Letters to the Editor: 4/14/16


Still in Use

Dear Editor:
In response to the letter written by Mr. James Sanford in regards to the former Stella Maris school building, I would like to correct a few misstatements regarding the property and its use.
The former Catholic school, owned by St. Andrew Parrish, has been used both before and after its closing for the religious education of the Catholic children of our community. The number of children average approximately 140 children per year and classes are held from September through May. The building is also used by various police departments during their training of crisis situation as well as other organizations in the village. According to the Sag Harbor Village Office, this building is neither listed as abandoned nor has the zoning on this building been changed. As far as the appraised price of the building, two appraisers have both estimated the building at 3+ million dollars.
I am hoping that this letter clears up any confusion on the status of the building or its appraised price.
Sincerely yours,
Evans Gerecke
Sag Harbor


Enforce the Code

Dear Editor,
I just want to voice my complete agreement and concurrent outrage at the wanton disregard of laws and codes regarding property fencing, as put forth in a Letter to the Editor last week. It seems that all over Sag Harbor now are visibly illegal fences that surround property, are conjoined to fences on adjacent properties, leaving no corridor for the animals to proceed, often trapping deer in fences where I and many rescuers have to extricate them, often injured, which is both inhumane and unnecessary.
Why can’t Code Enforcement enforce the code… not only for new residences which often egregiously flout the rules after they are built and “pass inspection”, but often older homes whose new, large and surrounding fences are noticeably in violation. It isn’t just a matter of ignoring the rules: it is also the fact that the fences are mostly ugly as is attitude of total disrespect and disregard for all the work the board and village has done to maintain the beautiful look and heritage of Sag Harbor.
Isn’t it possible to start enforcing the codes for fencing which are very specific so that the people who violate them will 1) alter them to meet code; 2) add to the village coffers by paying fines; and 3) get discouraged from thinking they will get away with flagrantly disregarding the rules. If Code Enforcement needs more people, that’s also a good idea.
Beverly Schanzer
Sag Harbor

Excerpt from a Grandmother’s Autism Diary
September 22, 2011

Dear Editor:
Over the last several years, I have this recurrent true-to-life dream. It’s a dream that thrills me, then devastates me. In it, Max, my five-year old grandson, and I are walking along having the most mundane conversation. He can be either next to me, a few paces ahead of me, or dawdling just in back of me commenting on something in the surrounding he’s noticed. It’s so pleasant, so effortless, so happy, so… normal … and for a split-moment it all seems like it’s always been so. Then, it dawns on me: Hey! Max doesn’t really speak at all. Then, I’m thinking — Have I missed some crucial milestone? Why hasn’t my son or daughter-in-law mentioned to me that Max can talk now? Which therapy has worked this miracle? How can they forget to tell me something so monumental? So important? In quick succession I become befuddled and think that maybe Max has always spoken; that Max does not have autism. While I’m having these thoughts, Max keeps talking to me. I think, surely, this is not a dream, a dream of my wildest longing but reality. Then just as quickly I think, no, this is a dream. But please dear God, let me live in this dream. Don’t wake me. Yet, I force myself to wake up just so I can know the truth. And it devastates me, as if I had to find out all over again he has autism. It devastates me for Max, for my son, for Max’ mom.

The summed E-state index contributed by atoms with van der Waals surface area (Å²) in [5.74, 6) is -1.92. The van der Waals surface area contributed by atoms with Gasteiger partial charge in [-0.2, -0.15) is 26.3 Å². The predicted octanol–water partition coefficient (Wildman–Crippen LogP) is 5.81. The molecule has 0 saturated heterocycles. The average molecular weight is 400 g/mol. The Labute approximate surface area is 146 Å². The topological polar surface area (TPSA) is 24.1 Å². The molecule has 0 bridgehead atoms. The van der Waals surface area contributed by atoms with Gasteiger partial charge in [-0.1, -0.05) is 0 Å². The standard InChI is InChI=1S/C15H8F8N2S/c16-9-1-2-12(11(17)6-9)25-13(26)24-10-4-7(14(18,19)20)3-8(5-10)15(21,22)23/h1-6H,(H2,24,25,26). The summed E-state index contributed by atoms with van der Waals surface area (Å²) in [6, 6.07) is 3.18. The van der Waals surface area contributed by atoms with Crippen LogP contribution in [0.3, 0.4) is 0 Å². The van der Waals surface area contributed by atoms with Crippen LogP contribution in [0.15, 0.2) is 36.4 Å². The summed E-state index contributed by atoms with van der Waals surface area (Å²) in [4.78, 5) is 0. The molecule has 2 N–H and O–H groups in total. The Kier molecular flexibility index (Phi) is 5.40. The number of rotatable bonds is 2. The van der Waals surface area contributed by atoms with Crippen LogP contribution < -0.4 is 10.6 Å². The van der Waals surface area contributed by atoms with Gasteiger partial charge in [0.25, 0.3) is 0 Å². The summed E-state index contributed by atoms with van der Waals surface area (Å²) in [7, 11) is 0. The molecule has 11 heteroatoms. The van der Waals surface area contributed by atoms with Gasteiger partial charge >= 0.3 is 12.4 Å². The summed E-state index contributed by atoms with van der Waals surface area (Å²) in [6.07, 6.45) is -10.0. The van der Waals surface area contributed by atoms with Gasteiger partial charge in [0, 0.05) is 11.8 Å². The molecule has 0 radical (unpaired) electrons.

They must both have similar dreams, but I’m afraid to ask them.
Then, one day, while on the fly, I saw a post by a mother on one of the autism sites I regularly visit who had experienced the same kind of dream and the same blow upon awakening. I’m beginning to think it’s a phenomenon our autism community experiences a lot. Not only our community, but other people who are operating in extremis: like soldiers and people in war-torn countries.
Julie Penny


Need Strong Code

Dear Editor:
Clearly the builder of the house at 11 Eastville Avenue has total disregard for the citizens of Sag Harbor. It would appear that he also has total disdain for the spirit of the law. He has chosen to build a house that is a prime example of why we need our new building code. If you walk or drive by this monstrosity you will note that it is at least a story higher than any other house in the neighborhood and because of its footprint totally overwhelms the lot on which it is built. In reporting this fact to the building inspector, I found that everything that this builder is doing was totally legal under the old building code. Yes, our monster builder had acquired his building permit before the recent moratorium went into effect and I am told that now we have no legal means to stop him.
If we lived in the Old West we would “run this builder out of town on a rail.” Unfortunately, at this point the only thing that we can do to this builder is to let him know collectively that he is not the kind of person that we want to do business with!
Sara Gage
Sag Harbor